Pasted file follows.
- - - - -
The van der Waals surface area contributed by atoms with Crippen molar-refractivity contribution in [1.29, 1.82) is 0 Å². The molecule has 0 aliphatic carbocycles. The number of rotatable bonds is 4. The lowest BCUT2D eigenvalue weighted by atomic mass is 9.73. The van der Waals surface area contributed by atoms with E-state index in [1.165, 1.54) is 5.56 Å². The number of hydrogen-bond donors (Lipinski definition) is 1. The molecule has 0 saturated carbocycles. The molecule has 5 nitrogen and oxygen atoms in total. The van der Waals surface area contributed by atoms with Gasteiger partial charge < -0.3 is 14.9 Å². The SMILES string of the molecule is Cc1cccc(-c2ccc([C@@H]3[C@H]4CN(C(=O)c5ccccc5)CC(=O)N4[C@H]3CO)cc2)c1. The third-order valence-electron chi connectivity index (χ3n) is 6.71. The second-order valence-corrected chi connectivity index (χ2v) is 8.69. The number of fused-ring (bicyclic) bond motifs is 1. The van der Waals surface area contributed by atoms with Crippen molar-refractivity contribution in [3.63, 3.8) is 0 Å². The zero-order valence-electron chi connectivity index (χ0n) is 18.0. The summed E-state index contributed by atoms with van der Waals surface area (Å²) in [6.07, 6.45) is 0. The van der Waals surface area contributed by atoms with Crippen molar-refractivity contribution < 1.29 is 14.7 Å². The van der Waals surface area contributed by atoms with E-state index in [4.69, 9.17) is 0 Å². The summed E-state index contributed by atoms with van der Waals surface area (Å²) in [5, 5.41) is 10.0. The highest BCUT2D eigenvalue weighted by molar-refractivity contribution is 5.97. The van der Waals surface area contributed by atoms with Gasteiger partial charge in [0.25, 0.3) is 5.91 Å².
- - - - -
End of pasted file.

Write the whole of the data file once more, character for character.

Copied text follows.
The van der Waals surface area contributed by atoms with Crippen molar-refractivity contribution in [1.29, 1.82) is 0 Å². The molecule has 0 aliphatic carbocycles. The number of rotatable bonds is 4. The lowest BCUT2D eigenvalue weighted by atomic mass is 9.73. The van der Waals surface area contributed by atoms with E-state index in [1.165, 1.54) is 5.56 Å². The number of hydrogen-bond donors (Lipinski definition) is 1. The molecule has 0 saturated carbocycles. The molecule has 5 nitrogen and oxygen atoms in total. The van der Waals surface area contributed by atoms with Gasteiger partial charge < -0.3 is 14.9 Å². The SMILES string of the molecule is Cc1cccc(-c2ccc([C@@H]3[C@H]4CN(C(=O)c5ccccc5)CC(=O)N4[C@H]3CO)cc2)c1. The third-order valence-electron chi connectivity index (χ3n) is 6.71. The second-order valence-corrected chi connectivity index (χ2v) is 8.69. The number of fused-ring (bicyclic) bond motifs is 1. The van der Waals surface area contributed by atoms with Crippen molar-refractivity contribution in [3.63, 3.8) is 0 Å². The zero-order valence-electron chi connectivity index (χ0n) is 18.0. The summed E-state index contributed by atoms with van der Waals surface area (Å²) in [6.07, 6.45) is 0. The van der Waals surface area contributed by atoms with Crippen molar-refractivity contribution < 1.29 is 14.7 Å². The van der Waals surface area contributed by atoms with E-state index in [4.69, 9.17) is 0 Å². The summed E-state index contributed by atoms with van der Waals surface area (Å²) in [5, 5.41) is 10.0. The highest BCUT2D eigenvalue weighted by molar-refractivity contribution is 5.97. The van der Waals surface area contributed by atoms with Gasteiger partial charge in [0.25, 0.3) is 5.91 Å².